Air Force leaders want to add 1,600 airmen and civilians to the ranks of commander support staffs over the next five years as part of an effort to take pressure off of squadrons.
By fiscal 2022, they hope to add 170 officers, 469 enlisted, and 961 civilians, which would bring the total number of command support staff to more than 6,300, said Brig. Gen. Stephen Davis, director of manpower, organization and resources, in a new release. The plan is to hire all 961 civilians in fiscal 2018.
The increase in support staff is part of the move to strengthen squadrons, which is a key priority of Chief of Staff Gen. Dave Goldfein. Last year, the Air Force first sought to reduce additional duties burdening airmen, and a review ended up eliminating, reassigning or reducing 29 of 61 duties studied.
Many of those duties were reassigned to commander support staffs, the release said. So last August, the Air Force decided to make sure those staffs were adequately funded and staffed to handle those new jobs.
"Squadrons are the core unit of the Air Force," said Davis, the officer in charge of the squadron revitalization effort, in the release. "We must ensure they have the support required to accomplish the mission and support their airmen. This is one step of many we plan to take to help revitalize Air Force squadrons."
In a budget briefing at the Pentagon Tuesday, Maj. Gen. James Martin, deputy assistant secretary for budget, said that bringing on more support staff to relieve pilots of administrative duties would give the pilots more time to train. It would also give maintainers — another undermanned, stretched-thin group of airmen — more freedom to be out on the flightline and fixing planes, he said.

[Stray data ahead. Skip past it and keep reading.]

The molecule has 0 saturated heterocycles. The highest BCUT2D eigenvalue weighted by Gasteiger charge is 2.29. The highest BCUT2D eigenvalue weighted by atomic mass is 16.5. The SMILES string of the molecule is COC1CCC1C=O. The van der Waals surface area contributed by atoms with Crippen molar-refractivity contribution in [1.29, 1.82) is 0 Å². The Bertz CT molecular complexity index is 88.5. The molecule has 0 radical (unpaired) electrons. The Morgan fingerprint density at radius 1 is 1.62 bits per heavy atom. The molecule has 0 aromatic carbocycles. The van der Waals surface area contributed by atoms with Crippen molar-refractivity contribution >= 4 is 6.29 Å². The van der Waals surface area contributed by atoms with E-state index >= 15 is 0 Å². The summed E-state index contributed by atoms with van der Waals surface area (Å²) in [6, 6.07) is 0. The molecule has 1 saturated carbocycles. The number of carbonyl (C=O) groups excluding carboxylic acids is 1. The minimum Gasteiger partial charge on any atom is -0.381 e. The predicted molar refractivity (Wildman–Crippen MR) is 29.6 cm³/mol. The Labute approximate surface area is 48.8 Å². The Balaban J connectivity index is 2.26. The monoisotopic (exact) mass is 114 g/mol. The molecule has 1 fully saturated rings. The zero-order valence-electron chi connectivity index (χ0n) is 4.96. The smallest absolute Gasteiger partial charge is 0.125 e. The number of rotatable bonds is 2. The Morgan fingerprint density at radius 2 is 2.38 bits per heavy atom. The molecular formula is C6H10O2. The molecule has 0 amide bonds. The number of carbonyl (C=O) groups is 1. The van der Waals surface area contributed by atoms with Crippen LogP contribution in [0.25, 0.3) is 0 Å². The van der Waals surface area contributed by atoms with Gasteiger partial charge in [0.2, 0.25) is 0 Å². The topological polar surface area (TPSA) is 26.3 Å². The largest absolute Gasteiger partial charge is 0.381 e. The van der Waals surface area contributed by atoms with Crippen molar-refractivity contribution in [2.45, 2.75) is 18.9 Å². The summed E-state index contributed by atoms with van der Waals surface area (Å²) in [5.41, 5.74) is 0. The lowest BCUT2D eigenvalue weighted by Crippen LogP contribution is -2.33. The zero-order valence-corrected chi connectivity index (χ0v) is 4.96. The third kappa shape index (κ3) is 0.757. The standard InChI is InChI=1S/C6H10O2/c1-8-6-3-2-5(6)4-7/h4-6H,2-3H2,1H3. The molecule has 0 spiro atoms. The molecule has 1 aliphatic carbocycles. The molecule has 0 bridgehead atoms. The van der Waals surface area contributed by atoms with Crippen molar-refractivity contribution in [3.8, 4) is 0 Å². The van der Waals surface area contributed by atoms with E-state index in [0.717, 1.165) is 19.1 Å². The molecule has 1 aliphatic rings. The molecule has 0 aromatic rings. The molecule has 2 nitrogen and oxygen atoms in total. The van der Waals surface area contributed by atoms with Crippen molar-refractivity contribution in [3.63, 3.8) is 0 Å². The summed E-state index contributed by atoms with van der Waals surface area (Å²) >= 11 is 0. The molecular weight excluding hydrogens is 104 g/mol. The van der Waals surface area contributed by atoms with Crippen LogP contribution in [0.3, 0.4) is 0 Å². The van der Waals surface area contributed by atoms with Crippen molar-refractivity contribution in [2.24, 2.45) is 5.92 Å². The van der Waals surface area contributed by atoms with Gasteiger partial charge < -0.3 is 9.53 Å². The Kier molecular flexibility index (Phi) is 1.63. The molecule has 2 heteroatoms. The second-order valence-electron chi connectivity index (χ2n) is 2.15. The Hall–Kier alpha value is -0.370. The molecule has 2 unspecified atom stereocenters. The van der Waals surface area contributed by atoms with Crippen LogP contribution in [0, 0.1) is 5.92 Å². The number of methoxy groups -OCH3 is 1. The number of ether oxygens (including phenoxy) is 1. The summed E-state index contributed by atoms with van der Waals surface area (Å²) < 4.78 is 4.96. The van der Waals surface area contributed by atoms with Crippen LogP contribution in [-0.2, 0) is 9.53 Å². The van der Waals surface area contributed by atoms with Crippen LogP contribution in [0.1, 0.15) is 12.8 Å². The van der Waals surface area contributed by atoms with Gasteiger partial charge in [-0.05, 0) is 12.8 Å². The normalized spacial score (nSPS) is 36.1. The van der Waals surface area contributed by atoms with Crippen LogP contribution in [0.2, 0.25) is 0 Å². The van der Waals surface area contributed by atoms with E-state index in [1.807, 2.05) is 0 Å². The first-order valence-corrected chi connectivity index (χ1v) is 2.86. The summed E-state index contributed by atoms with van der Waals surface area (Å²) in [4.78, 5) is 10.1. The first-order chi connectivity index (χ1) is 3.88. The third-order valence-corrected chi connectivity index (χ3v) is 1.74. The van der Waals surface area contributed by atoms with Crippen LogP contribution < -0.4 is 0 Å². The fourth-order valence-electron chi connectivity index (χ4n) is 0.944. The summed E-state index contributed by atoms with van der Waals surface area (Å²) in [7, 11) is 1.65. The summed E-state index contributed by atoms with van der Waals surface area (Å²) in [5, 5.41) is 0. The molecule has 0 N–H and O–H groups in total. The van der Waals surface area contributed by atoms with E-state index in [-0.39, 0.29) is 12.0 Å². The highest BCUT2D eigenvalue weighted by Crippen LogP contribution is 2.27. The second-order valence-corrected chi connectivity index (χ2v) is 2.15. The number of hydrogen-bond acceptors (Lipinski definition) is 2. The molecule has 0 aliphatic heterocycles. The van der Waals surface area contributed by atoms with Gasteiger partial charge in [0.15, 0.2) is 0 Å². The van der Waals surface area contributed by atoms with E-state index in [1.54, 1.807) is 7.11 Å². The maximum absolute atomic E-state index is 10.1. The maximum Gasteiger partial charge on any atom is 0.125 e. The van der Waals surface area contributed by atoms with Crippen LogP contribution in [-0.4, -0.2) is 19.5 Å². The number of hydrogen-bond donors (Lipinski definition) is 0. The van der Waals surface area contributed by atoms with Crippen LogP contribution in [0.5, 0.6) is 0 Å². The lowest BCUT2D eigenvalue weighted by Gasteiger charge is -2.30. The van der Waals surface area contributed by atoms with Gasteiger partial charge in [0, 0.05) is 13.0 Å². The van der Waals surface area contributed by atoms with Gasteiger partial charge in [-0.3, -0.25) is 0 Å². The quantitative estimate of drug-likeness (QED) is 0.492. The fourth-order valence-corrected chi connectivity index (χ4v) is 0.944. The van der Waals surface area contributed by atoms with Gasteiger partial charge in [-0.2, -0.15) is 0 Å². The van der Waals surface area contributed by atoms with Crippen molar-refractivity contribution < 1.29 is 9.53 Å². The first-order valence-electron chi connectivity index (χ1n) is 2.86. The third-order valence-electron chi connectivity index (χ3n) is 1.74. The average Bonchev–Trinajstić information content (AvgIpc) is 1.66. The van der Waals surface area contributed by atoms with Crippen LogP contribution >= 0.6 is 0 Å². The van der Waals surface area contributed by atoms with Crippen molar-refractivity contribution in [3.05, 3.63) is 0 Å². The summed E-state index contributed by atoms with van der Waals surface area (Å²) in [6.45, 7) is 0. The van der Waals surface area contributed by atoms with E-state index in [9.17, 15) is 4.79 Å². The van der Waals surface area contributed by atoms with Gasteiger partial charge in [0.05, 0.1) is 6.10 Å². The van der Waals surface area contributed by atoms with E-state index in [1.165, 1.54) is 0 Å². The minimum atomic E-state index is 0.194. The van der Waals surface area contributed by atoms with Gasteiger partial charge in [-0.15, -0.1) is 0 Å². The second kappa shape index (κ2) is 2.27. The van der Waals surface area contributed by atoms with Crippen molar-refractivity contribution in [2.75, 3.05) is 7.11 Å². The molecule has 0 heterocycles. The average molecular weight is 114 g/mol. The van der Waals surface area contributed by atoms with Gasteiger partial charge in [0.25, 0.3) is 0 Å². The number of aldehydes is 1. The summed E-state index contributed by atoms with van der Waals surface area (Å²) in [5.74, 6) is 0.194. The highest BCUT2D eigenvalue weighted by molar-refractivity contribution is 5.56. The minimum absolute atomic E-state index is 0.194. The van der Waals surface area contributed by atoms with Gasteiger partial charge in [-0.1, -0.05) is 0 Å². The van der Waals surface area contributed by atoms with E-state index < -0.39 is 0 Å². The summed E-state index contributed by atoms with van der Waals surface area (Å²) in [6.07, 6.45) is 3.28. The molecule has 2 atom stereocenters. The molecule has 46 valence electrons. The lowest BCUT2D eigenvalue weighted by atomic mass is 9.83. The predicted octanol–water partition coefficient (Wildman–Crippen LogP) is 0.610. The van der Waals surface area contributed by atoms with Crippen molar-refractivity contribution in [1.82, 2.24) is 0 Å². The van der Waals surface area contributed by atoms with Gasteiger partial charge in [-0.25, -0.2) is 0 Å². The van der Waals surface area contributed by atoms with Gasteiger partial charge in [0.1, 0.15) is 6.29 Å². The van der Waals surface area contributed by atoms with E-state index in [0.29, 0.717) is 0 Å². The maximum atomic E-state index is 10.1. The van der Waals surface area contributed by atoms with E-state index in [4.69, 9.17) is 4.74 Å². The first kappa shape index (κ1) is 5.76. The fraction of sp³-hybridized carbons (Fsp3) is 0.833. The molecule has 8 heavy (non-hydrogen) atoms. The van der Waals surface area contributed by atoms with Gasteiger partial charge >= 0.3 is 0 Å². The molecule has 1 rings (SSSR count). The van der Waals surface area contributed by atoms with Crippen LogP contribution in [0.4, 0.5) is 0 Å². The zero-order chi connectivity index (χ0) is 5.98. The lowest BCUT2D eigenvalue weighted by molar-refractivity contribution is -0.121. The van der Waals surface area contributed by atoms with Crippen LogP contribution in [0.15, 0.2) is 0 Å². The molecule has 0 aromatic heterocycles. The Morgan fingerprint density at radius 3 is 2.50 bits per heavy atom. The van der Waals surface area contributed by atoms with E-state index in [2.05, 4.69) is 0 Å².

The release noted that the squadrons most in need of help will receive priority when the new support staff are assigned.
"Some of the more than 1,975 active-duty squadrons are already fully manned, while others are minimally manned," the Air Force release said. "The Air Force will work with major commands to assess areas of greatest need and prioritize manning."
Davis said that in the past, not all support positions assigned to squadrons have been fully funded.
"We're fixing that and will also add new positions to increase the level of [staff] support for many squadrons. Fully funding the increased [support staff] requirement is a key element in revitalizing Air Force squadrons."
In a follow-up email, Maj. Bryan Lewis, an Air Force spokesman, said these hires are separate from contract staff being brought on to help major commands with operational tasks specific to flying units, such as scheduling, evaluation and administrative duties. Air Combat Command started augmenting its staffs with those contractors in fiscal 2017 to help with training. Air Education and Training Command, Pacific Air Forces, and U.S. Air Forces in Europe will add their contractors to fighter units in 2018.
Other major commands are considering adding contractors of their own, Lewis said, and will make a decision as part of the fiscal 2019 budget process.
Stephen Losey covers leadership and personnel issues as the senior reporter for Air Force Times. He comes from an Air Force family, and his investigative reports have won awards from the Society of Professional Journalists. He has traveled to the Middle East to cover Air Force operations against the Islamic State.